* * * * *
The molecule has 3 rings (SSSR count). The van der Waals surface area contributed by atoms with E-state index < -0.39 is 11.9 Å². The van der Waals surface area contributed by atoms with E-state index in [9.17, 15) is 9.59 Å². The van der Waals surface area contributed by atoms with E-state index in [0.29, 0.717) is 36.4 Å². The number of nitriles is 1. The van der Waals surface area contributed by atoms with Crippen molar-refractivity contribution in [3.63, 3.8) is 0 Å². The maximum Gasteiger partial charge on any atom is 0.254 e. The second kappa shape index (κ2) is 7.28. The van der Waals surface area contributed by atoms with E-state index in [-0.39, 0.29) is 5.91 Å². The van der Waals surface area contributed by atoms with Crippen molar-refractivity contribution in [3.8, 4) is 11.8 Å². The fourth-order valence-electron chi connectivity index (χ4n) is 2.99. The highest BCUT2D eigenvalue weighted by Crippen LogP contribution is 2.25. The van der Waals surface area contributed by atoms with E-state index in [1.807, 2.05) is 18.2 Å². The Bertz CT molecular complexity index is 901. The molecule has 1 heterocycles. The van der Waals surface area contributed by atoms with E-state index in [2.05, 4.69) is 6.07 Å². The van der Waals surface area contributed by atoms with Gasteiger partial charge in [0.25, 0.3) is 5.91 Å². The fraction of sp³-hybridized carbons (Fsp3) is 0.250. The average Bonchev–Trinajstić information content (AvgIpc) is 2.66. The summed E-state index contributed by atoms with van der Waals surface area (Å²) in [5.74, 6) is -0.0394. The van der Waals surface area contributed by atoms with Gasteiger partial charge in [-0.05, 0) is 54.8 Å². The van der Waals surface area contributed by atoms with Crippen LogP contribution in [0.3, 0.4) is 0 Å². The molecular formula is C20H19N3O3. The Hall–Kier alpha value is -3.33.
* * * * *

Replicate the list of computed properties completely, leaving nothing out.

The molecule has 3 rings (SSSR count). The van der Waals surface area contributed by atoms with E-state index < -0.39 is 11.9 Å². The van der Waals surface area contributed by atoms with E-state index in [9.17, 15) is 9.59 Å². The van der Waals surface area contributed by atoms with E-state index in [0.29, 0.717) is 36.4 Å². The number of nitriles is 1. The van der Waals surface area contributed by atoms with Crippen molar-refractivity contribution in [3.63, 3.8) is 0 Å². The maximum Gasteiger partial charge on any atom is 0.254 e. The second kappa shape index (κ2) is 7.28. The van der Waals surface area contributed by atoms with E-state index in [-0.39, 0.29) is 5.91 Å². The van der Waals surface area contributed by atoms with Crippen molar-refractivity contribution in [3.8, 4) is 11.8 Å². The fourth-order valence-electron chi connectivity index (χ4n) is 2.99. The highest BCUT2D eigenvalue weighted by Crippen LogP contribution is 2.25. The van der Waals surface area contributed by atoms with E-state index in [1.807, 2.05) is 18.2 Å². The Bertz CT molecular complexity index is 901. The molecule has 1 heterocycles. The van der Waals surface area contributed by atoms with E-state index in [2.05, 4.69) is 6.07 Å². The van der Waals surface area contributed by atoms with Gasteiger partial charge in [0.25, 0.3) is 5.91 Å². The fraction of sp³-hybridized carbons (Fsp3) is 0.250. The average Bonchev–Trinajstić information content (AvgIpc) is 2.66. The summed E-state index contributed by atoms with van der Waals surface area (Å²) in [5.74, 6) is -0.0394. The van der Waals surface area contributed by atoms with Gasteiger partial charge in [-0.05, 0) is 54.8 Å². The van der Waals surface area contributed by atoms with Crippen LogP contribution in [0.3, 0.4) is 0 Å². The molecular formula is C20H19N3O3. The Hall–Kier alpha value is -3.33.